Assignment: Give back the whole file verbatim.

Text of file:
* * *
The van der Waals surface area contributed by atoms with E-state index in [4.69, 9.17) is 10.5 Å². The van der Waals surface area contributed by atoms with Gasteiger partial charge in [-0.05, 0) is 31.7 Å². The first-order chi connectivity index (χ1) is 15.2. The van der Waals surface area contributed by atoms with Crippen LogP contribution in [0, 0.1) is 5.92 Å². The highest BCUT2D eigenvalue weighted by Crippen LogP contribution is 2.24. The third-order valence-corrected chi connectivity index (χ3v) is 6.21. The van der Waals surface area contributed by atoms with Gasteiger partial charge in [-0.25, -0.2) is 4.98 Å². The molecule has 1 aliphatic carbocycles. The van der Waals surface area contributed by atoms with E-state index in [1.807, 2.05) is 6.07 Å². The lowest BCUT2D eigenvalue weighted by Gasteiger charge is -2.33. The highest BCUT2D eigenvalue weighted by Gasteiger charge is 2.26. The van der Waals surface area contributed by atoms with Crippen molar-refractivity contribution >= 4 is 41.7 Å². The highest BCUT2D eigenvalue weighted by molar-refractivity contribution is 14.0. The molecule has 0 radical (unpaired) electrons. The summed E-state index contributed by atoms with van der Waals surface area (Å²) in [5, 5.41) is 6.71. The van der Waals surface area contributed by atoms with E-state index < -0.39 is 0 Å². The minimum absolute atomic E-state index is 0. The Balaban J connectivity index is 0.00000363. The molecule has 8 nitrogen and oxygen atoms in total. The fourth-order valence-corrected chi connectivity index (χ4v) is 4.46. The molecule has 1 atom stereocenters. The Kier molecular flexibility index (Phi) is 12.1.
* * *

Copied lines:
The van der Waals surface area contributed by atoms with E-state index in [4.69, 9.17) is 10.5 Å². The van der Waals surface area contributed by atoms with Gasteiger partial charge in [-0.05, 0) is 31.7 Å². The first-order chi connectivity index (χ1) is 15.2. The van der Waals surface area contributed by atoms with Crippen LogP contribution in [0, 0.1) is 5.92 Å². The highest BCUT2D eigenvalue weighted by Crippen LogP contribution is 2.24. The third-order valence-corrected chi connectivity index (χ3v) is 6.21. The van der Waals surface area contributed by atoms with Gasteiger partial charge in [-0.25, -0.2) is 4.98 Å². The molecule has 1 aliphatic carbocycles. The van der Waals surface area contributed by atoms with E-state index in [1.807, 2.05) is 6.07 Å². The lowest BCUT2D eigenvalue weighted by Gasteiger charge is -2.33. The highest BCUT2D eigenvalue weighted by Gasteiger charge is 2.26. The van der Waals surface area contributed by atoms with Crippen molar-refractivity contribution >= 4 is 41.7 Å². The highest BCUT2D eigenvalue weighted by molar-refractivity contribution is 14.0. The molecule has 0 radical (unpaired) electrons. The summed E-state index contributed by atoms with van der Waals surface area (Å²) in [5, 5.41) is 6.71. The van der Waals surface area contributed by atoms with E-state index < -0.39 is 0 Å². The minimum absolute atomic E-state index is 0. The Balaban J connectivity index is 0.00000363. The molecule has 8 nitrogen and oxygen atoms in total. The fourth-order valence-corrected chi connectivity index (χ4v) is 4.46. The molecule has 1 atom stereocenters. The Kier molecular flexibility index (Phi) is 12.1.